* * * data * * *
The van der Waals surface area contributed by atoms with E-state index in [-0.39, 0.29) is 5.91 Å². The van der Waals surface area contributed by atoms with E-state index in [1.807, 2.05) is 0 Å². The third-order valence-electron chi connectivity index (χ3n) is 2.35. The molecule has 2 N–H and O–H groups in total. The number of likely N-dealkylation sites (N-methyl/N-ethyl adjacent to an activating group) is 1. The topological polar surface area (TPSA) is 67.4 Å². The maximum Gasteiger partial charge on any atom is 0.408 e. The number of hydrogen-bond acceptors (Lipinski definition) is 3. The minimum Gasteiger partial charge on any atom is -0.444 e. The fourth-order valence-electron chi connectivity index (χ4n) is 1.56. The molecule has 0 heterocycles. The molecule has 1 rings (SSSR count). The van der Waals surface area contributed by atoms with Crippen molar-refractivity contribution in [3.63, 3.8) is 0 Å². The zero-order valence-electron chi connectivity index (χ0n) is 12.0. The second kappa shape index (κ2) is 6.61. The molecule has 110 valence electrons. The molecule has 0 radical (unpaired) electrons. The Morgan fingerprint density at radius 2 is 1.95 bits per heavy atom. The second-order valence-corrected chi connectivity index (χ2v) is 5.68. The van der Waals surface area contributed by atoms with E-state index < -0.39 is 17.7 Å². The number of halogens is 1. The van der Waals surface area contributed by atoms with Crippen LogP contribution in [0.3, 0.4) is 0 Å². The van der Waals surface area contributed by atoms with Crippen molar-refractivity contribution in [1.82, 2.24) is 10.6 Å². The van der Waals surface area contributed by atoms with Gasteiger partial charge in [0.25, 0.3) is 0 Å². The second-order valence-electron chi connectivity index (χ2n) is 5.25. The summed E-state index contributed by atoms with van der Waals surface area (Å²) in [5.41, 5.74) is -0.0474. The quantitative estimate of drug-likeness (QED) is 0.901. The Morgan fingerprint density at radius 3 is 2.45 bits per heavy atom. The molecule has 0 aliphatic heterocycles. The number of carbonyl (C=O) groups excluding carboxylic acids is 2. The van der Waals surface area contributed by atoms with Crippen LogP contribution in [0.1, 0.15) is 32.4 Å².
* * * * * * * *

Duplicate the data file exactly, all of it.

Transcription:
The van der Waals surface area contributed by atoms with E-state index in [-0.39, 0.29) is 5.91 Å². The van der Waals surface area contributed by atoms with E-state index in [1.807, 2.05) is 0 Å². The third-order valence-electron chi connectivity index (χ3n) is 2.35. The molecule has 2 N–H and O–H groups in total. The number of likely N-dealkylation sites (N-methyl/N-ethyl adjacent to an activating group) is 1. The topological polar surface area (TPSA) is 67.4 Å². The maximum Gasteiger partial charge on any atom is 0.408 e. The number of hydrogen-bond acceptors (Lipinski definition) is 3. The minimum Gasteiger partial charge on any atom is -0.444 e. The fourth-order valence-electron chi connectivity index (χ4n) is 1.56. The molecule has 0 heterocycles. The molecule has 1 rings (SSSR count). The van der Waals surface area contributed by atoms with Crippen molar-refractivity contribution in [3.63, 3.8) is 0 Å². The zero-order valence-electron chi connectivity index (χ0n) is 12.0. The second kappa shape index (κ2) is 6.61. The molecule has 110 valence electrons. The molecule has 0 radical (unpaired) electrons. The Morgan fingerprint density at radius 2 is 1.95 bits per heavy atom. The second-order valence-corrected chi connectivity index (χ2v) is 5.68. The van der Waals surface area contributed by atoms with E-state index < -0.39 is 17.7 Å². The number of halogens is 1. The van der Waals surface area contributed by atoms with Crippen LogP contribution in [0.3, 0.4) is 0 Å². The van der Waals surface area contributed by atoms with Crippen molar-refractivity contribution in [1.82, 2.24) is 10.6 Å². The van der Waals surface area contributed by atoms with Gasteiger partial charge in [0.25, 0.3) is 0 Å². The second-order valence-electron chi connectivity index (χ2n) is 5.25. The summed E-state index contributed by atoms with van der Waals surface area (Å²) in [5.41, 5.74) is -0.0474. The quantitative estimate of drug-likeness (QED) is 0.901. The Morgan fingerprint density at radius 3 is 2.45 bits per heavy atom. The molecule has 0 aliphatic heterocycles. The number of carbonyl (C=O) groups excluding carboxylic acids is 2. The van der Waals surface area contributed by atoms with Crippen LogP contribution in [0.1, 0.15) is 32.4 Å².